He first makes the case that the idea of becoming freer by abandoning technology won't work:
The essence of technology isn't cogs or computer chips, it's our way of being, our "essence." If this is so, then there's no point trying to flee to Arcadia-- we can only liberate technology as we unfetter ourselves....
From the humble crafts of Aristotle's Greece to the mechnical presses that printed Heidegger's Being and Time and the keyboard I'm typing on, a varied but continuous chain of technology is in use. In that sense, we can't destroy technology, because we're indissolubly linked with it. We can't define ourselves against machines, because they're part of us.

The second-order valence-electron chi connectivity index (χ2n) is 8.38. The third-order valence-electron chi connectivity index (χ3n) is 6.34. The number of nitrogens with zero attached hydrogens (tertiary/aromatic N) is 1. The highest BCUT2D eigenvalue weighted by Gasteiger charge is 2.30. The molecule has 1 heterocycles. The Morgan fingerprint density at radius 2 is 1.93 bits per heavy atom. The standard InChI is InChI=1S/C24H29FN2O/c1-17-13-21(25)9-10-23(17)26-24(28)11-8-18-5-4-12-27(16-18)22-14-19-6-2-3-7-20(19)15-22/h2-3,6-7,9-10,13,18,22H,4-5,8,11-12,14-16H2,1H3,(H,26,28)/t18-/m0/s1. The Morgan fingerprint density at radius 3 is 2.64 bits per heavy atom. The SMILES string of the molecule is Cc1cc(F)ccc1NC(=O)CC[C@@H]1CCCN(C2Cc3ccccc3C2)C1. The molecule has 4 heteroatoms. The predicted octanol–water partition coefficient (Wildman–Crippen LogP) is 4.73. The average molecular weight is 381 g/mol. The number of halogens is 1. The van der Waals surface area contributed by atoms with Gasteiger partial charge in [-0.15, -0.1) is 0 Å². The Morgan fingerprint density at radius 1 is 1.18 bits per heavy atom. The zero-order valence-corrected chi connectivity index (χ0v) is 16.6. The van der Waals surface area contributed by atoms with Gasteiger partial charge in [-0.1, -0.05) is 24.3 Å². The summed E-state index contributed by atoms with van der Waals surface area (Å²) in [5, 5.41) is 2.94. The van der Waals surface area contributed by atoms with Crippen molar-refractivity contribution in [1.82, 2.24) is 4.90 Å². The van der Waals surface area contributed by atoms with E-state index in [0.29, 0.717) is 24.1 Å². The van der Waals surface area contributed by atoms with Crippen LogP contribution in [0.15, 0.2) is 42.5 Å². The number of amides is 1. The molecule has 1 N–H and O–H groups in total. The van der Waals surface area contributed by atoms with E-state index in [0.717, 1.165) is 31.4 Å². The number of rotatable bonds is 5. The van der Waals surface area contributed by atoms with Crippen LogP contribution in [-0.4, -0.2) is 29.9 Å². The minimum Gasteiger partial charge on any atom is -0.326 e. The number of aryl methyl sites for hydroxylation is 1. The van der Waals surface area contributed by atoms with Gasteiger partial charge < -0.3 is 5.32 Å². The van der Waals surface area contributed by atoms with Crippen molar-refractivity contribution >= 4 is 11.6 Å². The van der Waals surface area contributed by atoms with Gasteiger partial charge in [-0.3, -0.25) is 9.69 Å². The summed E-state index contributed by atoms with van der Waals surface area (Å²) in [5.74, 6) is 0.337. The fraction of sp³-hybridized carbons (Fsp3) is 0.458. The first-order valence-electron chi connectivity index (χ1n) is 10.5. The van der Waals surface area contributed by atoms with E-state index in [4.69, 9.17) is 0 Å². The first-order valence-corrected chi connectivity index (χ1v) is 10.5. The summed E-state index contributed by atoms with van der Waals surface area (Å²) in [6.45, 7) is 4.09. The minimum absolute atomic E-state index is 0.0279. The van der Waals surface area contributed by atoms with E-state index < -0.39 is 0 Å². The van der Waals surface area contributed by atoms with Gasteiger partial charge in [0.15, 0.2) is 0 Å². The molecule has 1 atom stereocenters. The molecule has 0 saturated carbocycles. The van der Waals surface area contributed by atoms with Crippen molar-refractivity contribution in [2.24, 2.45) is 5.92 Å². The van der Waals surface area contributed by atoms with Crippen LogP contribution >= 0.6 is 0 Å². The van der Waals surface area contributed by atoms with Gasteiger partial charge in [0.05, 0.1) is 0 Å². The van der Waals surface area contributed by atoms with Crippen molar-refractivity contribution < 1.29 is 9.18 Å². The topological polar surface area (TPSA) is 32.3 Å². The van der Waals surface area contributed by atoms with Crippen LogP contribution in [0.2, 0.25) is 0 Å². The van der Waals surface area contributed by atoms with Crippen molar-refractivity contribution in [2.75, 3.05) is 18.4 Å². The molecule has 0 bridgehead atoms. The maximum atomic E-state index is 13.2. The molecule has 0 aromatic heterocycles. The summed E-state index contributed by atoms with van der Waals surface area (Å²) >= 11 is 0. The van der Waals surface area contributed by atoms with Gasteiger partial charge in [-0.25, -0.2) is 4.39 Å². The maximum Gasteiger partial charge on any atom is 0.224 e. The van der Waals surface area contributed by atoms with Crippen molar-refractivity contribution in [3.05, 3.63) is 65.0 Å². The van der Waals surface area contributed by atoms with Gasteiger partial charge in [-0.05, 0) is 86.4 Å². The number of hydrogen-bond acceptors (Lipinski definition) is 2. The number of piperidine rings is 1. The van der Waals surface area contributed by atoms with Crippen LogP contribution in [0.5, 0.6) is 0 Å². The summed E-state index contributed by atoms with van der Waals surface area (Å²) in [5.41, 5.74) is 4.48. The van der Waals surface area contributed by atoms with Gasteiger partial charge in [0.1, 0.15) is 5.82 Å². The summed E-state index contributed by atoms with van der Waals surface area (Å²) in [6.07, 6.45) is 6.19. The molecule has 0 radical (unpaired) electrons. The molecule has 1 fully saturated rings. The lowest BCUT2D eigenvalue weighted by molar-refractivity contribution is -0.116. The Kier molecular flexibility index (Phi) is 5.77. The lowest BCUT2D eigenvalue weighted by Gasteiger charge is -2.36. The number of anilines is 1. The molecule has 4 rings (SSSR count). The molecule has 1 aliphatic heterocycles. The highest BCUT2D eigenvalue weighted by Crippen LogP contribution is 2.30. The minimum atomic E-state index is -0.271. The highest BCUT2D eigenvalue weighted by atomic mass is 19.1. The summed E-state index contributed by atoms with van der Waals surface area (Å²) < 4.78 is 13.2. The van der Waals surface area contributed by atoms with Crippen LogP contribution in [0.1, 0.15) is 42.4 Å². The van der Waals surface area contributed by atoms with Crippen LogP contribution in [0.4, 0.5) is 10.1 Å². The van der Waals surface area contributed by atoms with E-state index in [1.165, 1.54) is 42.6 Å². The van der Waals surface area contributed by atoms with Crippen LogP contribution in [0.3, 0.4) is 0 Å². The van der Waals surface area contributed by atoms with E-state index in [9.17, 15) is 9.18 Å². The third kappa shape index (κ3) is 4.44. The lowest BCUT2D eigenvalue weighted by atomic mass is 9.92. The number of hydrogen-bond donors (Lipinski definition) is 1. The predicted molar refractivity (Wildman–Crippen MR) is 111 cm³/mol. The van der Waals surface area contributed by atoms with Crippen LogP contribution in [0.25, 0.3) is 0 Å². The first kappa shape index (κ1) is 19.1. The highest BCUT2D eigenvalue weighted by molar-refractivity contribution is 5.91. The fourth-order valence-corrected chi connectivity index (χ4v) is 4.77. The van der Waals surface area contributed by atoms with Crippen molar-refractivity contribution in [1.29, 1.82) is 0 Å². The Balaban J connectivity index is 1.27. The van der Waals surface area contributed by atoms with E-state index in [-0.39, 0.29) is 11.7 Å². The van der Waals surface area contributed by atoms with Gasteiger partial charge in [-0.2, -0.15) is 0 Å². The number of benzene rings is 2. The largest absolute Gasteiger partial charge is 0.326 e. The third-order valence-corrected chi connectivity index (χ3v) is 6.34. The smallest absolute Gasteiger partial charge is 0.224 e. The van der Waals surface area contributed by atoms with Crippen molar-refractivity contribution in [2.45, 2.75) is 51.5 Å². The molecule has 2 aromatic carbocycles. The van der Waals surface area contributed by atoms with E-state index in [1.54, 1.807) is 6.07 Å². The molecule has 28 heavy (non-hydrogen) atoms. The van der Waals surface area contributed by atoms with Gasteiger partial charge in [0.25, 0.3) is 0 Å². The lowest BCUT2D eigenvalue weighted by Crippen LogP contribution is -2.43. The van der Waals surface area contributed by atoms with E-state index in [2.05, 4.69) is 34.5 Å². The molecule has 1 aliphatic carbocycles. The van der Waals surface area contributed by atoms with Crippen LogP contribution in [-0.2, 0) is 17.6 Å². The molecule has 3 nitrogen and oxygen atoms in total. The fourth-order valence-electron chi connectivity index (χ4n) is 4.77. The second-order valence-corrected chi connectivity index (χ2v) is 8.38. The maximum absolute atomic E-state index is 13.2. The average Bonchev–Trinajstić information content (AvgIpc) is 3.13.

He then goes on to talk about Star Trek's Borg as an example of an extreme engagement with technology, but then argues that
there is one crucial way in which we are not the Borg: if we are inextricably linked to technology, we don't have the luxury of a "hive mind." We have the weight of liberty: the opportunity and obligation to craft a life.... If we're the slaves of technological necessity, we have to forge our own necessities. In the name of everyday, ordinary freedom, we must be what machines can never be: the custodians of ourselves.
This is a simple, good way to think about everyday technologies: do they increase your sense of freedom, or do they constrain you?